TEMPE — For more than a decade, the Kyrene Water Reclamation Facility in Tempe was shut down, meaning millions of gallons of water per year couldn't be collected or treated. This was due to budget cuts the City of Tempe made after the Great Recession of 2008.
"The City of Tempe had to make a difficult budget decision to close the plant, but now we need it re-opened," Representative Greg Stanton says.
Soon, however, the plant will re-open as part of the Water Resources Development Act.
Representative Stanton says $37.5 million in federal funds are secured to restart and expand the once dormant East Valley reclamation facility.
Re-opening the plant looks to boost Tempe's groundwater capacity and protect its vital water supply as drought grips the West, according to Mayor Corey Woods of Tempe.
"This reclamation plant has really been mothballed for the last 12 years," Mayor Woods says. "Given the situation we're currently in when it comes to water, this was a critically important need for our city."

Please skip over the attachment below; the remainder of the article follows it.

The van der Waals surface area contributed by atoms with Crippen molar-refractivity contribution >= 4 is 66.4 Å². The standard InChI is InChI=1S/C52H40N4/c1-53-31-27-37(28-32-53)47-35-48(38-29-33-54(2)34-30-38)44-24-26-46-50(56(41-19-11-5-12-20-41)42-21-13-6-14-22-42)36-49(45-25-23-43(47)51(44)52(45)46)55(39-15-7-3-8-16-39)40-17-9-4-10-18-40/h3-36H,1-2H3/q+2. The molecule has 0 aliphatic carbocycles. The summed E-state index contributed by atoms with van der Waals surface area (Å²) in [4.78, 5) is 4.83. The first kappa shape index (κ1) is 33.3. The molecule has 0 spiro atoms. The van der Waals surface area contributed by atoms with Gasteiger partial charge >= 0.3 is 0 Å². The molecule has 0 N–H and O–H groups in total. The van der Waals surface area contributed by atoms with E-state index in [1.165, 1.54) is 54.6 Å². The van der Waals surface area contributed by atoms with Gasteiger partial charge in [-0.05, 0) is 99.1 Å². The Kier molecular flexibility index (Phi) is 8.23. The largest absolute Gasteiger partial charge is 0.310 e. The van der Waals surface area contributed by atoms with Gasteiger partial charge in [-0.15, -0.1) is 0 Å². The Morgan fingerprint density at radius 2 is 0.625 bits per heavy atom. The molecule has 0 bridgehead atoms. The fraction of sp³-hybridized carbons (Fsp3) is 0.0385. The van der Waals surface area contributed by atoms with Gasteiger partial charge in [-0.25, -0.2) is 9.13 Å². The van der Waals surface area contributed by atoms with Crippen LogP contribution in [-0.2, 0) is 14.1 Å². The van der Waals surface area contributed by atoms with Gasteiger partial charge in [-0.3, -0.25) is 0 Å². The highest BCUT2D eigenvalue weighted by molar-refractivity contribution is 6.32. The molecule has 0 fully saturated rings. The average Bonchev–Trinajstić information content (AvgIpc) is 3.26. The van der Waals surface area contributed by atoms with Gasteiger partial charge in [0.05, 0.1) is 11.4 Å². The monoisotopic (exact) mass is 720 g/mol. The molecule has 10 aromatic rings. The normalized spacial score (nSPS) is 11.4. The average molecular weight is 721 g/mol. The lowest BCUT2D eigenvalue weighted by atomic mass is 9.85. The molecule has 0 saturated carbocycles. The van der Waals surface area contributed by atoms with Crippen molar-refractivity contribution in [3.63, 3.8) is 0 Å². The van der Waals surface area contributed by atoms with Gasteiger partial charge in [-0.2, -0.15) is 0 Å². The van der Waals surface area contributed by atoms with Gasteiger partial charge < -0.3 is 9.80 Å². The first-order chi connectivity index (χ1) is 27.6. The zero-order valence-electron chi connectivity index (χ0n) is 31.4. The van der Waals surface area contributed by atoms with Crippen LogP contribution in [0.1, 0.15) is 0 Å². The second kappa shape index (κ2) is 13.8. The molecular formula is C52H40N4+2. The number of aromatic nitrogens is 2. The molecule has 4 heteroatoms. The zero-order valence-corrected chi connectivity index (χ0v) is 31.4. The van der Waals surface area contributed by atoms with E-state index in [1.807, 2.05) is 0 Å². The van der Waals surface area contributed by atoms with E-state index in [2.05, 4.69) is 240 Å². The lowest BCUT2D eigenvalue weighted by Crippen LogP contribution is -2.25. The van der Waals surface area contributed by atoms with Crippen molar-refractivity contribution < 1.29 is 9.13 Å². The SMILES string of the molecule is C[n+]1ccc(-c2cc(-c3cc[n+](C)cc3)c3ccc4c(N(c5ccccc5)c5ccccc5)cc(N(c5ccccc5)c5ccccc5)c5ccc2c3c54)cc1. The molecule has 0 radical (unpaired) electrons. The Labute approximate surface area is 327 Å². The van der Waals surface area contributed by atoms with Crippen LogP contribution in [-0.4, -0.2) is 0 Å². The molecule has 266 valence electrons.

The Water Resources Development Act is still making its way through Congress but will likely pass and be signed into law this fall.
Afterward, the U.S. Army Corps of Engineers will redevelop the processes needed to restart the plant along with the financial resources in partnership with the City of Tempe.
"It is the example of the types of solutions that we need," says Michael Connor with the Army for City Works. "We need to conserve more water and we also need to build more supply where we can. That's what Tempe is doing with this facility."